Studies [6] have demonstrated the good perspectives for MSW conversion into energy using ICE—internal combustion engines, GT—gas turbines and MGT—gas microturbines, and FC—fuel cells, fed by synthesis gas (syngas) produced from MSW gasification at temperatures between 500 °C and 1400 °C, with minimal adjustments to its components. However, it is important to note that some prime movers such as GT, MGT, and FC used as drivers for power plants in syngas applications are still in the early stages of development. Despite all these prime movers observing simplicity of implementation, with no major modifications, low CAPEX values, low control system complexity, compactness, low sensitivity to syngas composition and high ramp-up/ramp-down (equipment capacity to adapt to a new power generation point, measured in W/s), they need to be more deeply analyzed, considering thermal–electrical efficiency and financially, in integrated applications with MSW gasifiers and operating on industrial scale. They present different efficiencies for electricity generation: 20% to 35% in ICE, 42% 61% in GT, 26% to 33% in MGT, and 45% to 60% in FC, according to Indrawan et al. (2020) [6]. Rabou et al. (2008) [9] conducted studies with a 500 kWt fluidized-bed gasifier, operating close to atmospheric pressure at 850 °C, and in a system with syngas cooling up to 400 °C, which fed an unmodified 30 kWe MGT. Infiesta (2015) [11] obtained good results running a gasifier that feeds syngas to be converted by a 180 kWe engine–generator set, consuming 325 kg/h of MSW.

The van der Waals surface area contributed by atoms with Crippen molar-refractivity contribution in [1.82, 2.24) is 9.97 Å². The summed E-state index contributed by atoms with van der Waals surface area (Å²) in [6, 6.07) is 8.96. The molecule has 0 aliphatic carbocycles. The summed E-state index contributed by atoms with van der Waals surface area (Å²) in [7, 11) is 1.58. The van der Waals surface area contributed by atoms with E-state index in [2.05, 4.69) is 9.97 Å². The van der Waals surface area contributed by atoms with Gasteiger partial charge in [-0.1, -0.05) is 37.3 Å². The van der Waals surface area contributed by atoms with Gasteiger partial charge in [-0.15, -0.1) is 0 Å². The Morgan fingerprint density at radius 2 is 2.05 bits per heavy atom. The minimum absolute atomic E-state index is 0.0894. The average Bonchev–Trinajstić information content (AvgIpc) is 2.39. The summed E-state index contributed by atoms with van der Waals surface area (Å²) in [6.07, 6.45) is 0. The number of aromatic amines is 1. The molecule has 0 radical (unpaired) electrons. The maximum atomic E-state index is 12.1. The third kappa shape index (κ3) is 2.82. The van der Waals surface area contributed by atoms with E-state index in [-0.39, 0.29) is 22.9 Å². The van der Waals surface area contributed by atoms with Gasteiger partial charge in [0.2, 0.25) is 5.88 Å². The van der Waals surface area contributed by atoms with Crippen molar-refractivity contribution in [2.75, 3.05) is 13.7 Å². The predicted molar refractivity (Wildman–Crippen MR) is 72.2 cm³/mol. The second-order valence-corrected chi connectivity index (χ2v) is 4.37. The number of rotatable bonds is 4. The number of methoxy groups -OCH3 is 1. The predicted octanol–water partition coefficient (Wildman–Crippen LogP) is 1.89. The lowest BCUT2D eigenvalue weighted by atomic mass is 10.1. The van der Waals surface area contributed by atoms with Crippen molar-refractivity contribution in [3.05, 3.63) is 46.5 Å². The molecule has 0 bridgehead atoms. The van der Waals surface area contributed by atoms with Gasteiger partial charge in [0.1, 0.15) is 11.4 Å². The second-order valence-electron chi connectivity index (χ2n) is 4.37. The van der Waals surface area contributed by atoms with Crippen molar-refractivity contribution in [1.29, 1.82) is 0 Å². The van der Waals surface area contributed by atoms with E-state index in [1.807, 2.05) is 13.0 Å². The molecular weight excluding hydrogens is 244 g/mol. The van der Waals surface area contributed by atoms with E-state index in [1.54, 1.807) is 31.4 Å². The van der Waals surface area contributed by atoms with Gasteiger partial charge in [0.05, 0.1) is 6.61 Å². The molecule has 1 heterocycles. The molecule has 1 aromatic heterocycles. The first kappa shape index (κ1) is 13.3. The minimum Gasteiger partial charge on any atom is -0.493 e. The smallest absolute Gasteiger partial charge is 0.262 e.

3.2. Technical Issues